The Fire Lab has had an active program of tree-ring research since the 1970s. The early research into fire and forest history continues and new research focuses on resin duct defenses and growth responses to fire and other disturbances.
In conjunction with our woodshop, the tree ring lab is fully equipped to prepare and process wood samples, including increment cores and sections of all sizes. We first mount the samples and then sand them to create a polished surface. After crossdating to determine the exact year each ring was produced, we can measure ring widths and other anatomical features using either a large sliding stage micrometer that accommodates sections of a range of sizes or by scanning the sections with a flatbed scanner and using image analysis software.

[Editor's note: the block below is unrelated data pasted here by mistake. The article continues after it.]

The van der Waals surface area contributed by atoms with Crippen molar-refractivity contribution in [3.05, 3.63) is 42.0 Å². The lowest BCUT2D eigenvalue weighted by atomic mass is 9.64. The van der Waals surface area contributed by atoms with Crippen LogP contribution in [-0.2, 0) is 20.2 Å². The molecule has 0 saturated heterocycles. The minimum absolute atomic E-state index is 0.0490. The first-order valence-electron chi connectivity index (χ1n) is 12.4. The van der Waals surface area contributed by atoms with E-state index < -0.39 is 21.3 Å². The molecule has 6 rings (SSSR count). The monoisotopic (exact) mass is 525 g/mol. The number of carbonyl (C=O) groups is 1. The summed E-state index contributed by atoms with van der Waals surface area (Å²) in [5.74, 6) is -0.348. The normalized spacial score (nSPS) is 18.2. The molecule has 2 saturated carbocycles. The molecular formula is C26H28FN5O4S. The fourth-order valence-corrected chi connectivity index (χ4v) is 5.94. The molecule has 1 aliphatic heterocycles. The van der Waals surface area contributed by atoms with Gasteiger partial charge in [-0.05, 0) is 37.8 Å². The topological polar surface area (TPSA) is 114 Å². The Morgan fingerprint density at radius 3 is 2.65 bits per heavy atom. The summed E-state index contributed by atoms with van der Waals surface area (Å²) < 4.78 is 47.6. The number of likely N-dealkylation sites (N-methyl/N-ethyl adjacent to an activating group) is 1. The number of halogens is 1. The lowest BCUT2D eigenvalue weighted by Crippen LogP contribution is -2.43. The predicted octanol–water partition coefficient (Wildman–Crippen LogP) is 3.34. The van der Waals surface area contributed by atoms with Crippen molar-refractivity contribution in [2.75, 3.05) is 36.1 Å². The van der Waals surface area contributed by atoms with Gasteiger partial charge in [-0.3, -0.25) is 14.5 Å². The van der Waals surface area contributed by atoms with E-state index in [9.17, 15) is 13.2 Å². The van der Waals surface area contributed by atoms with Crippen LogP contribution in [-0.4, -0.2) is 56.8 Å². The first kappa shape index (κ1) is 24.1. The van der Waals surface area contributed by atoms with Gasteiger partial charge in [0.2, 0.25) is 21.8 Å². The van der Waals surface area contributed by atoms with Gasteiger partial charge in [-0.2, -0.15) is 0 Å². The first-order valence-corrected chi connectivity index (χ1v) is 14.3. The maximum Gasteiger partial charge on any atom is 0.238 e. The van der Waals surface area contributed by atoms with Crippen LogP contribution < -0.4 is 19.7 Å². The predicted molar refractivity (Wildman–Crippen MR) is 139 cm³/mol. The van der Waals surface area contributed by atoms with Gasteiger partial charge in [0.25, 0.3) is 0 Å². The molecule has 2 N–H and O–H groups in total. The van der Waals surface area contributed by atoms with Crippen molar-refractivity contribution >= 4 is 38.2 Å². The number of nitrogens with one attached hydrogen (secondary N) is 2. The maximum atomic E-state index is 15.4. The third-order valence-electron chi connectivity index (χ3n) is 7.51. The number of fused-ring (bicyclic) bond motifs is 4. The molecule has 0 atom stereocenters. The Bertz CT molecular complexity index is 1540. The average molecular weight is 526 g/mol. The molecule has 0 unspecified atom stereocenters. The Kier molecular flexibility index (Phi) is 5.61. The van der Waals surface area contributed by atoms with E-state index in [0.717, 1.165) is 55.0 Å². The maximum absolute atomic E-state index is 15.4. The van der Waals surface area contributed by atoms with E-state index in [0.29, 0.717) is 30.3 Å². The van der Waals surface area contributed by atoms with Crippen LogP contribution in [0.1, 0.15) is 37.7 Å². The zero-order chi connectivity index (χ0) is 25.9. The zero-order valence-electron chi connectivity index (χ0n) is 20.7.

We also have a core microtome and rotary microtome to obtain cross-sections of samples for light microscopsy slide preparation or when sanding is not desirable.
Archiving tree-ring specimens and data for the future
The wood samples collected by the Fire Lab to reconstruct fire history are unique multi century records of environmental change that cannot be replaced because the old trees they were taken from are disappearing due to ongoing environmental and social change.